Once digital pictures were more prevalent, the photos online really took off.  No scanning required!  There were so many photo album sites that it was a hassle to search for them and then go through them.  When I first found Flickr.com, I was ecstatic.  A searchable online group of galleries!  Huzzah!  It was truly useful.  You could set up your own galleries and share your photos.  You could also set up groups and invite others to add theirs to the group pool.  I made a group called “Science fiction/fantasy convention costumes” to try and encourage participation.  I was thrilled when one person did actually go and scan in some old masquerade photos from the 80’s.  That was exactly the sort of thing I had dreamt of seeing.

I handed out cards to photographers suggesting they add their photos to the group so others could find their pictures too.  Unfortunately, most of the hard core photographers already had their own sites and didn’t want to take the time to put them up elsewhere.   I can understand that, but I still encouraged them to at least put a link to their sites in the appropriate group.  A lot of the younger folks did join in the fun and we had quite a boom.

Now the trouble is that convention groups like Dragoncon have way too many pictures for anyone to sort through.  In fact, you cannot look at the beginning of the group for long because Flickr limits how many pages you can search back through.

Me at Chicon 1983

Tagging photos with the type of costume or name of the character would help this immensely, but most people can’t be bothered to take the time to put more than the name of the convention on theirs.  In some cases the sheer amount of work it would require is daunting.  Even worse are the people who tag an entire group of photos with multiple tags, so the word “zombie” will bring up every photo they took in the batch that contains the zombie pic.  Frankly this practice is less than useless.  Sometimes, the photographer allows others to tag his work, but not always.  Recently, Flickr added the “add a person” function which allows you to tag the person if they are one of your contacts.  It’s great but only if you already know them and have them in your contacts.

I just tried to wade through photos from Emerald City Comic Con, but I found it has become a herculean chore.  Due to the ease of digital photography almost no one even bothers to edit out bad photos, leading to a sea of similar images.  Or they just add every photo; A hundred pics from the same panel of James Marsters speaking.   I know that my picture was taken many times, but the only one I saw was my husband’s.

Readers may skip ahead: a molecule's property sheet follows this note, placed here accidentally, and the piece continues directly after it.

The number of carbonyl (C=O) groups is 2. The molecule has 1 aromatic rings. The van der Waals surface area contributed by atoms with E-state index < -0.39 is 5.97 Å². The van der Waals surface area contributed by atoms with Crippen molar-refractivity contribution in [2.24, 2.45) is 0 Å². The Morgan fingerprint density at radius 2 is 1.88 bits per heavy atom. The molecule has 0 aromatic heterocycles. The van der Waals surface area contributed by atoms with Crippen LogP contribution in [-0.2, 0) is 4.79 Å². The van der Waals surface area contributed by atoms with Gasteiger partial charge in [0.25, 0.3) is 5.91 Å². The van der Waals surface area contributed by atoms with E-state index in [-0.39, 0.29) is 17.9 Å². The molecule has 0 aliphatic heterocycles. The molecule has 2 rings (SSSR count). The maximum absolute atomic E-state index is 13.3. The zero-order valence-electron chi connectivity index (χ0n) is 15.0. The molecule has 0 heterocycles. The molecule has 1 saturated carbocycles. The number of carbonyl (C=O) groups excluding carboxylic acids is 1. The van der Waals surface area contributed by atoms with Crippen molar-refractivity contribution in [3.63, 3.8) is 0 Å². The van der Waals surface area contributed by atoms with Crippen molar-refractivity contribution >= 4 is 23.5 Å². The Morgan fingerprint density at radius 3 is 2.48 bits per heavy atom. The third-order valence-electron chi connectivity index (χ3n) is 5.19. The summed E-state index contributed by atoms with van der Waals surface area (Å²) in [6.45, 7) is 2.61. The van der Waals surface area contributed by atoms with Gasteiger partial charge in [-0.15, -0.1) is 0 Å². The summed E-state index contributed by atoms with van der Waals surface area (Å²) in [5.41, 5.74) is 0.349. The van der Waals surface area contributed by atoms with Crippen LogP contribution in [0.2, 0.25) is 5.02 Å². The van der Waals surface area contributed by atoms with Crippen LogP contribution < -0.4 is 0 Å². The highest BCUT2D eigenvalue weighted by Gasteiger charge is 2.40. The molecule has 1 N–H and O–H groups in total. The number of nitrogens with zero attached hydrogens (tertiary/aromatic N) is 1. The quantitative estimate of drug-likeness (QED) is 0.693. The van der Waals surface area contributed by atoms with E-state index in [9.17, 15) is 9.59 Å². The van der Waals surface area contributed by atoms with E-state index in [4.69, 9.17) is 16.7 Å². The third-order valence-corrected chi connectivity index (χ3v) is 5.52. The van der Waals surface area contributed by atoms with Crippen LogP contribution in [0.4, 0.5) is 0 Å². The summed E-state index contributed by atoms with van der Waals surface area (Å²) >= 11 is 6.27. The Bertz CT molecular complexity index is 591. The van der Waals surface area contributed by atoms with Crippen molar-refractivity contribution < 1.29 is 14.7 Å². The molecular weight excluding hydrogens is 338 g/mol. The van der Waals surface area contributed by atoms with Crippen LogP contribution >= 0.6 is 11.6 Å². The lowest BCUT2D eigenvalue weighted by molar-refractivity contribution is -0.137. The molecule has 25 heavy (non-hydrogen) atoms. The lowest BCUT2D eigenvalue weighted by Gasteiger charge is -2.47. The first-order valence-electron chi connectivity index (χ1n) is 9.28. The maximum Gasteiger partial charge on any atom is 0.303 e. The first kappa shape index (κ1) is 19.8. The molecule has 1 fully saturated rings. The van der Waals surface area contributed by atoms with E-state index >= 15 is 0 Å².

So, we’ve gone from one lone photo we might really want to see being hidden in someone’s photo album in their basement to it being like a proverbial needle in a haystack.  I am not sure which is worse.  Famine or feast.

I make this plea to you dear reader, if you have some photos from days gone by of science fiction/fantasy convention costumes, consider scanning them and adding them to my Flickr.com group. I am sure someone would truly love to see them.  And if you are one of the many happy Flickr users already, please consider tagging your photos thoroughly and correctly so that the person who so nicely posed for you, might someday get to enjoy them.

May is steampunk month…well for me anyway

Oh my, May is looking very busy indeed. I have a steampunk event almost every weekend. And I am speaking at all of them. And then of course there is the costuming…! My favorite part!  Now my husband is muttering something about brier patches. Heh. Yes, it’s going to be a very long and fun month.   Click on the links to find out more about any of the events.  I hope to see some of you there!

• May 2nd – May Steamcon Organizational Meeting
• May 8th – Steampunk University and Film Festival
• May 22-23 – Victoria Steam Expo
• May 28-31 – World Steam Expo

About The Author

Diana Vick

I am an illustrator, writer, costumer and steampunk enthusiast.
I have done illustration for comic books, animation and collectible card games such as Magic the Gathering and Legend of the Five Rings. Currently, I do art for my own line of cards and gifts in my Zazzle shop.